So if Wodan was such a universal god, Grimm failed to find written sources of the many other continental tribes to see what their names were. Too bad. Also I would love to know the sources of the names that he did find.
I do not have a big interest in history in the normal sense of the word. Therefor I have never really tried to find out what tribe lived where in what period. I have not even tried to find out to what tribe I can possibly trace back my ancestry. The easy way is to see if somebody else took the effort of answering the first question. Things are not really simple, which is one of the reasons why I never put too much effort in it. The earliest period that we have to look at is about the period called as the “migration period”. In those years (300-700) tribes and families wandered across the area of what is nowadays called Europe, splitting up tribes, forming new ones, aligning with other families, but mostly: moving around. It is impossible to say what tribe inhabited what area. It is even impossible to tell the history and give the composition of a tribe. As a matter of fact, it is even often impossible to say which tribes were “Celtic” and which “German” (words used by the Romans). Both cultures are a lot alike and different tribes have inhabited the same areas, perhaps tribes even mixed and formed another tribe. It is only much later in time that two relatively distinct cultures came into existence. What I mean to say is this: to what tribe you should look if you want to know about the religion of your ancestors is (virtually) impossible to answer. When you come from a region like myself (southern Netherlands) it is even hard to say if you should look at Celtic or German sources. What tribe inhabited the region where I live now? I cannot really give a definate answer.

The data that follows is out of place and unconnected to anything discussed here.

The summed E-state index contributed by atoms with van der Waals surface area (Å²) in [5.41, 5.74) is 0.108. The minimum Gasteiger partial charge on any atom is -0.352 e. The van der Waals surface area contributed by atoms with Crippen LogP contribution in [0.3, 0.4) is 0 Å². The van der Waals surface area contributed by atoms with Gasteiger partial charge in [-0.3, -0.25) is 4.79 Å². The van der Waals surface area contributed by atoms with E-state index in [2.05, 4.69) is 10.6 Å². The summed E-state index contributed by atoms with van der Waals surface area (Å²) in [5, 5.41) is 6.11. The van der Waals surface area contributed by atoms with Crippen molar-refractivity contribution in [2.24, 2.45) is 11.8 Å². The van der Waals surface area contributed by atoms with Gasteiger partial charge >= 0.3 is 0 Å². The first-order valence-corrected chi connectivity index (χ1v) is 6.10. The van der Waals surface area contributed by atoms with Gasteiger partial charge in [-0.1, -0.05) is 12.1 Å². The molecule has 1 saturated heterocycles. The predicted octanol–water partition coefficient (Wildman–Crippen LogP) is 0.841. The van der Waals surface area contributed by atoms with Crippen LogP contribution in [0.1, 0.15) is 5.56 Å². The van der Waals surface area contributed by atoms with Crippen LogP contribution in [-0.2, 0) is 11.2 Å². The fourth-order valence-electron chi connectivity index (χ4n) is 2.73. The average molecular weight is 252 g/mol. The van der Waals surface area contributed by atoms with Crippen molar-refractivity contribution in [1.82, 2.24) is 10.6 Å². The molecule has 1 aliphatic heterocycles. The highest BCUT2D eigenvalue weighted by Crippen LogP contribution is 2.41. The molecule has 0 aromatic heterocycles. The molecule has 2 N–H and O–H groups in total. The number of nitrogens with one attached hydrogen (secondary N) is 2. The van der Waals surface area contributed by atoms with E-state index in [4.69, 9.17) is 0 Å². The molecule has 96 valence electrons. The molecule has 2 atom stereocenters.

Some maps of what are now the Netherlands with the tribes of old in it, place the Batavians (“Batavii”) in my area. It is certain that the Batavians have lived in this area, since in Sint-Michielsgestel (nowadays 20 minutes by car) a votive stone was found that can only be interpretated as Batavian (about which more later). In the same area the famous “temple of Empel” was found. A roman-style, but pagan temple of about 10×10 meters.
The Batavians are actually a very famous tribe, since Tacitus has spent a substantial part of his Historien on them. The Batavians supposedly came floating down the Rhine from somewhere in nowadays Germany, but settled in the ‘big river area’ in the middle of the current Netherlands, but also went more to the south. The Batavians have first helped the Roman invaders, but later turned against them. The latter has resulted in all kinds of Romantic and heroic images that live in the Dutch minds to this day. “The Batavian Republic” was even the name of the larger part of what nowadays are the Netherlands from 1795 to 1801. What do we really know about this tribe?